Consumer Protection Bill, 2018 (Download PDF)

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The Consumer Protection Bill, 2018 was introduced in LokSabha in January 2018. The Bill replaces the Consumer Protection Act, 1986. Previously in 2015, a Bill had been introduced to replace the 1986 Act.

Image Of Consumer Protection

Image Of Consumer Protection

Image Of Consumer Protection

Need for the New Law

  • During a Rajya Sabha discussion last December, Vice-President narrated his experience with a spurious weight-loss advertisement and how he lost money but never got the medicine.

  • The 2015 Bill acknowledged that the rapid change in consumer markets, introduction of practices such as misleading advertisements, and new modes of transactions (online, teleshopping, etc. ) had necessitated the need for a new law.

  • The Bill was subsequently referred to a Standing Committee, which recommended several changes to it.

  • The Bill was withdrawn and replaced with the Consumer Protection Bill, 2018.

  • The Bill seeks to replace the three-decade-old Consumer Protection Act, 1986, which was amended thrice but is still found wanting in tackling challenges posed by online transactions, and tele-, multi-level, and digital marketing.

Objective of the Bill

To provide for the protection of the interests of consumers and for the said purpose, to establish authorities for timely and effective administration and settlement of consumers’ disputes.

About the Bill

  • The Bill is listed for passage in the ongoing Monsoon Session.

  • Consumer Affairs Minister, assured the Upper House that a Bill on consumer protection would be tabled soon.

  • One year later, the Bill is likely to be discussed in LokSabha on Thursday.

  • The Consumer Protection Bill, 2018, was moved in LokSabha but couldn’t be discussed due to pandemonium in the House.

  • It was originally introduced in January 2018, during the last Winter Session of the Parliament.

  • The Bill seeks to set up a Central Consumer Protection Authority (CCPA) to “promote, protect and enforce the rights of the consumers. ” The CCPA can act on complaints of unfair trade practices, issue safety guidelines, order product recall or discontinuation of services, refer complaints to other regulators, and has punitive powers such as imposing penalties.

  • The Bill also seeks to provide Consumer Disputes Redressal Commissions at national, State and district-levels to look into consumer complaints. Consumer Protection Councils will also be set up at the district, State, and national level, as advisory bodies. Consumer mediation cells will be set-up on the same lines.

Consumer Rights

  • The Bill defines “consumer rights” as the right to be protected against the marketing of goods, products or services which are hazardous to life and property.

  • It is also the right to be informed about the quality, quantity, potency, purity, standard and price of goods, products or services; and to be assured of access to a variety of goods, products or services at competitive prices.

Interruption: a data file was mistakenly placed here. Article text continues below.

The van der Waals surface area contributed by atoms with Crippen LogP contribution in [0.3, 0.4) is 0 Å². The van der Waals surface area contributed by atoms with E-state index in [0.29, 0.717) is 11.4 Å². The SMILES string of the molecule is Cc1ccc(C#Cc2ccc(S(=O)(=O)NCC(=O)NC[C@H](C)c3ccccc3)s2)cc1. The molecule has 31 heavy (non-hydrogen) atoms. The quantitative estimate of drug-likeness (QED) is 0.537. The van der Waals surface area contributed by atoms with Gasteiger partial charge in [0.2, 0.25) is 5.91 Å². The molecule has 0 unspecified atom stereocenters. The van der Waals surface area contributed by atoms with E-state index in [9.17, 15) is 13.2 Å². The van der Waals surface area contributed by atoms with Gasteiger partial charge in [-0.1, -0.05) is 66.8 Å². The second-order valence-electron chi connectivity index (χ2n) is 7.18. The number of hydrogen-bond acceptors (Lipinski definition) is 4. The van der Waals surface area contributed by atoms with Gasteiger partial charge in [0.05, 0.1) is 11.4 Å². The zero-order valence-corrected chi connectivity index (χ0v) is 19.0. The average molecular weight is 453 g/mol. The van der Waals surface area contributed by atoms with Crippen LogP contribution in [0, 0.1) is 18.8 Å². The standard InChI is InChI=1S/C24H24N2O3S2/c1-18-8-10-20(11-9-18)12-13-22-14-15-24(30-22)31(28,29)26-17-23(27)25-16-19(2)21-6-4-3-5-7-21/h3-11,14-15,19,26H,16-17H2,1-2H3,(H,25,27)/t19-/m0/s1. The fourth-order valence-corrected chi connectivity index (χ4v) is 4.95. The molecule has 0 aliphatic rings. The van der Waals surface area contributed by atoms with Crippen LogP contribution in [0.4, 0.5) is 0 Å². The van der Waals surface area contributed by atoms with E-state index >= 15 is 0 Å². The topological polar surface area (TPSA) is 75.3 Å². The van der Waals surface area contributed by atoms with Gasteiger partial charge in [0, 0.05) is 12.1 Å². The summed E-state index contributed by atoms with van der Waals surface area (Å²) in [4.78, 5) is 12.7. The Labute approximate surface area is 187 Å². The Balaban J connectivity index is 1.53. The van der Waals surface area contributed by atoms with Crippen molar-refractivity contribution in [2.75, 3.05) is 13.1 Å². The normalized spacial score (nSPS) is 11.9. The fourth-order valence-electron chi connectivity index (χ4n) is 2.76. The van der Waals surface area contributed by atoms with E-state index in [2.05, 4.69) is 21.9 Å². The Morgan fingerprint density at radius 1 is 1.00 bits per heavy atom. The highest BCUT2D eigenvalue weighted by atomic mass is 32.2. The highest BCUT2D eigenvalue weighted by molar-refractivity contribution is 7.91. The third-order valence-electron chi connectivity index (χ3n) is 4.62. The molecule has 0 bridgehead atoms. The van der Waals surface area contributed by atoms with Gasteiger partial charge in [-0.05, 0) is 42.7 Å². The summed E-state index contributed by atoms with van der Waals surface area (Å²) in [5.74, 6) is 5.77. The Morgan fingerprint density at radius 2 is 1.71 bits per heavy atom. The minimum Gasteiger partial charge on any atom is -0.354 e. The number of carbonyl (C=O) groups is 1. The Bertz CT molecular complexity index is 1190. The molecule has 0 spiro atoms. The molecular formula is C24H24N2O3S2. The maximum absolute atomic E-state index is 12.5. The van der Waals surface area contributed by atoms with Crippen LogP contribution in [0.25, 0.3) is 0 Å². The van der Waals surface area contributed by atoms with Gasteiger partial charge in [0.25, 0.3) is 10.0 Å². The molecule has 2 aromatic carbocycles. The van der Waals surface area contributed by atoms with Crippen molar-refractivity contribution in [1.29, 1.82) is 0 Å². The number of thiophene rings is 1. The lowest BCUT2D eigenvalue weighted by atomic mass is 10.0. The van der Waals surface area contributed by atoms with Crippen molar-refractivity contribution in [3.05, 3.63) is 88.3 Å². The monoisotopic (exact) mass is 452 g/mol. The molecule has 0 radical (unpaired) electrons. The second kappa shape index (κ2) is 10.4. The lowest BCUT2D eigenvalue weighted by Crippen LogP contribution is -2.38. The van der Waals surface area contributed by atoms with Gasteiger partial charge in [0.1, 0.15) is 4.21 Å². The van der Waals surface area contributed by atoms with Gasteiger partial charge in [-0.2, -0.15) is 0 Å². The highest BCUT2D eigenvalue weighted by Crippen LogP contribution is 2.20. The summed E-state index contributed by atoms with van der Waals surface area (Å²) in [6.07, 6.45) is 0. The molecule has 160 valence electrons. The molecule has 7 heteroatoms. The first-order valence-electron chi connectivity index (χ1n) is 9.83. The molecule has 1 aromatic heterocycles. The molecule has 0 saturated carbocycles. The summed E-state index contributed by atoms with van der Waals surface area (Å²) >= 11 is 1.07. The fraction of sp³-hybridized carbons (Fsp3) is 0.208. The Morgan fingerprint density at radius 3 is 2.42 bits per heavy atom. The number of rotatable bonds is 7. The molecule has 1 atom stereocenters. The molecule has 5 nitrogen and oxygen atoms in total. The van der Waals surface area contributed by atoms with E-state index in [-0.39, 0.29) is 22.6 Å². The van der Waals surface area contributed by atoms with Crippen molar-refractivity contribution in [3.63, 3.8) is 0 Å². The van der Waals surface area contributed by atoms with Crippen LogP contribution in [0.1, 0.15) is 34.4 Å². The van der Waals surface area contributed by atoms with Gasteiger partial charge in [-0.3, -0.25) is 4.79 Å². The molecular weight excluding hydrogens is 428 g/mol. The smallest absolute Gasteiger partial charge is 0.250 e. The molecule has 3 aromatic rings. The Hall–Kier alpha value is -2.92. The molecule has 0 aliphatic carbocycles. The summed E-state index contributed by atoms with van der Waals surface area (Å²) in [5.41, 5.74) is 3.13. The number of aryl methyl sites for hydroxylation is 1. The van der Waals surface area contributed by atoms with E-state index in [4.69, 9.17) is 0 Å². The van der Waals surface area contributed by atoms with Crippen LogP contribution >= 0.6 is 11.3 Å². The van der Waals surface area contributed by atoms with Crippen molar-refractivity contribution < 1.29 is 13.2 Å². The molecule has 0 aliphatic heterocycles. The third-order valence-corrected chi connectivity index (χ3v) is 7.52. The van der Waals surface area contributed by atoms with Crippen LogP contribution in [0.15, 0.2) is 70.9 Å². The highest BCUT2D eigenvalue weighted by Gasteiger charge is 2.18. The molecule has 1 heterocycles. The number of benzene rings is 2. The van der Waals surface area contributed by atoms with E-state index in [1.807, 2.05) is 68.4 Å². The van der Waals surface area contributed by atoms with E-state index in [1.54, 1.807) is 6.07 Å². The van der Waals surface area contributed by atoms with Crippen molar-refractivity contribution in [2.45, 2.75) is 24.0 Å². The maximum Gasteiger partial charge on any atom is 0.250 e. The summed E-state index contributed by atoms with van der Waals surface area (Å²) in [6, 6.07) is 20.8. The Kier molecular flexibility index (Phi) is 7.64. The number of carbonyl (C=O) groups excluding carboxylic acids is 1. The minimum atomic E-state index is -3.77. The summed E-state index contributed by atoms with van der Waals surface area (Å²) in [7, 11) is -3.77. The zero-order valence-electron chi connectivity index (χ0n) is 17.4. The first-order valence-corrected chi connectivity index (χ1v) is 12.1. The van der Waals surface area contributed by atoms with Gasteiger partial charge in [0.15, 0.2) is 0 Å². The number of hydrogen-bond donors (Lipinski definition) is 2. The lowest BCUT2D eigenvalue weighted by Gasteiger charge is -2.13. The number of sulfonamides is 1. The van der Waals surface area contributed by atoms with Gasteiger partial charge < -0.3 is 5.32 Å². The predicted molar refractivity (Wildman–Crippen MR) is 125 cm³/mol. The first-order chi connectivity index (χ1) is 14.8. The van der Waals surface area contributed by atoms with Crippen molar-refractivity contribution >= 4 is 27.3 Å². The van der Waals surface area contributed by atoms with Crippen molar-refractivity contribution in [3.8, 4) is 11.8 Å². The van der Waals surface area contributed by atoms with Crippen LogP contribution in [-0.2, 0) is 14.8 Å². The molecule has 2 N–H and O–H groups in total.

• It also includes the right to be heard and to be assured that the consumer’s interests will receive due consideration at appropriate fora; to seek redressal against unfair or restrictive trade practices or unscrupulous exploitation of consumers; and the right to consumer awareness.

Product Liability

  • The Bill also envisages provisions for product liability action on account of harm caused to consumers due to a defective product or by a deficiency in services.

  • For example, a consumer can sue the cab aggregator if the taxi comes late and as a result, they miss a scheduled flight.

  • Also, the case can be filed from anywhere, unlike the existing law which allows the consumer to register the complaint only from the same place of purchase of the product or where the service is availed.

  • The CCPA has the authority to direct the removal of a misleading advertisement, take punitive action such as imprisonment or imposing penalties on the advertiser and seller, and even barring a person from endorsing the product or service for up to a year.

  • The Bill also lists punitive actions against those who are found manufacturing, storing, distributing, selling, or importing products that are spurious or contain adulterants.

How is the 2018 Bill different from the 1986 Act?

  • The Bill adds various provisions for consumer protection that were absent in the 1986 Act.

  • Key among them are the provisions on product liability and unfair contracts.

  • Under product liability, when a consumer suffers an injury, property damage or death due to a defect in a product or service, he can file a claim for compensation under product liability.

  • The Bill outlines cases in which the product manufacturer, service provider and seller will be held guilty under product liability.

  • Under the proposed law, to claim product liability, an aggrieved consumer has to prove any one of the conditions mentioned in the Bill with regard to a manufacturer, service provider and seller, as the case may be.

- Published/Last Modified on: March 16, 2019

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